After WWI Lewis returned to school at Oxford and began to reassess his worldview as a college atheist. In conversations with a friend, he notes have been persuaded to give up his:
“chronological snobbery, the uncritical acceptance of the intellectual climate common to our own age and the assumption that whatever has gone out of date is on that account discredited.” (207)
In my own experience, this “chronological snobbery” forms a cornerstone of atheism in our own time because it is hard to accept the divine inspiration the Bible when anything written before the Internet (Millennials) or before the 1960s sexual revolution (Boomers) is considered obsolete. Lewis clearly anticipated this larger problem having named and confronted it already in the 1940s.
Hounds of Heaven
Lewis writes using different metaphors about God’s pursuit of his soul. For example, he writes:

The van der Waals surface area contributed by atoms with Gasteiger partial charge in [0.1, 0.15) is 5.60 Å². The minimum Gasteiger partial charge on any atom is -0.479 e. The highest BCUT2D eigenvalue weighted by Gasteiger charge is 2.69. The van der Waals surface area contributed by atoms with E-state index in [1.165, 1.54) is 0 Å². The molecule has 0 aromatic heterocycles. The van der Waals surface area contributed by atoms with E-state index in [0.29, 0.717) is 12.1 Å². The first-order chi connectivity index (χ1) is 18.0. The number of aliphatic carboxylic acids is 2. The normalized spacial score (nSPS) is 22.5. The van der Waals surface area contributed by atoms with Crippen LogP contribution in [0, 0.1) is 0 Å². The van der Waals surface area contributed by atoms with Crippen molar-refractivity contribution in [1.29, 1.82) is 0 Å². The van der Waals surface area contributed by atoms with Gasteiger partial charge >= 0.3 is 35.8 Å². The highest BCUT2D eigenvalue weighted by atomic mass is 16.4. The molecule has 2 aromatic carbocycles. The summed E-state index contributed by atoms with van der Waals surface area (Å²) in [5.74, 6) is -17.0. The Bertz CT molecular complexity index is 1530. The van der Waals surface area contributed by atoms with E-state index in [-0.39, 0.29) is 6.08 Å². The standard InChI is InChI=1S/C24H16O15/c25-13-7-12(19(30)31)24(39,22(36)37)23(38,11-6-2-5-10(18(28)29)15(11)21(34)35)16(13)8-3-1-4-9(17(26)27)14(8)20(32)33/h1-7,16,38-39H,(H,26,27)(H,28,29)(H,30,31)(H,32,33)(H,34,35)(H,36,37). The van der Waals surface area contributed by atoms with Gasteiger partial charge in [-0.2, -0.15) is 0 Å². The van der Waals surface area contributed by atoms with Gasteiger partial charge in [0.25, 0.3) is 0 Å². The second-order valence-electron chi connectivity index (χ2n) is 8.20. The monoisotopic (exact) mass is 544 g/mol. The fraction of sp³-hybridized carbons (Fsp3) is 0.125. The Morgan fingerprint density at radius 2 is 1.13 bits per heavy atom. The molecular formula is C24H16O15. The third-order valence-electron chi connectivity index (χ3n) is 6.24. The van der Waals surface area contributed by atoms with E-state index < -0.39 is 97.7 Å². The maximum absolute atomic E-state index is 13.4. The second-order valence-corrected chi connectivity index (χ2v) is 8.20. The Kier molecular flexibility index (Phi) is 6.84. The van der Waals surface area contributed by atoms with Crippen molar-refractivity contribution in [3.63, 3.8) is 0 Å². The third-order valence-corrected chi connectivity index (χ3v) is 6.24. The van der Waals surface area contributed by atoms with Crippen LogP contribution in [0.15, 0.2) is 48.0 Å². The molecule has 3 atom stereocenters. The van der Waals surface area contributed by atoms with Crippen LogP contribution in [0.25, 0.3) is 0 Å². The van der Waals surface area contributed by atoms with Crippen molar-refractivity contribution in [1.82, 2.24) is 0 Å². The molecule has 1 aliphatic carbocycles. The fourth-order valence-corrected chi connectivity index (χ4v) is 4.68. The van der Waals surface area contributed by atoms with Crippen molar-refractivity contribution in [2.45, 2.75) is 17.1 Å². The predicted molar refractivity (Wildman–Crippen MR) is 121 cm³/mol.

“But, of course, what mattered most of all was my deep-seated hatred of authority, my monstrous individualism, my lawlessness. No word in my vocabulary expressed deeper hatred than the word Interference. But Christianity placed at the center what then seem to me a transcendental Interferer…’This is my business and mine only.’” (172)
“And so the great Angler played His fish and I never dreamed that the hook was in my tongue.” (211)
But for Lewis the metaphor that he highlights most obviously is that of a divine Chess master in two separate chapter titles: check and checkmate (165, 212). What metaphor would appeal to a scholar and intellectual? Lewis writes of returning to faith in 1929, when he was 31 years old (228).
And what does Lewis make of joy? Once having rediscovered his faith, he lost interest and described it merely as a signpost which, having provided direction, posed little further utility (238)
C.S. Lewis’ memoir, Surprised by Joy, is a gem that describes his early childhood, falling away from and return to Christian faith. This is a book of special interest to Lewis fans and those interested in Christian memoir.
C.S. Lewis’ Faith Journey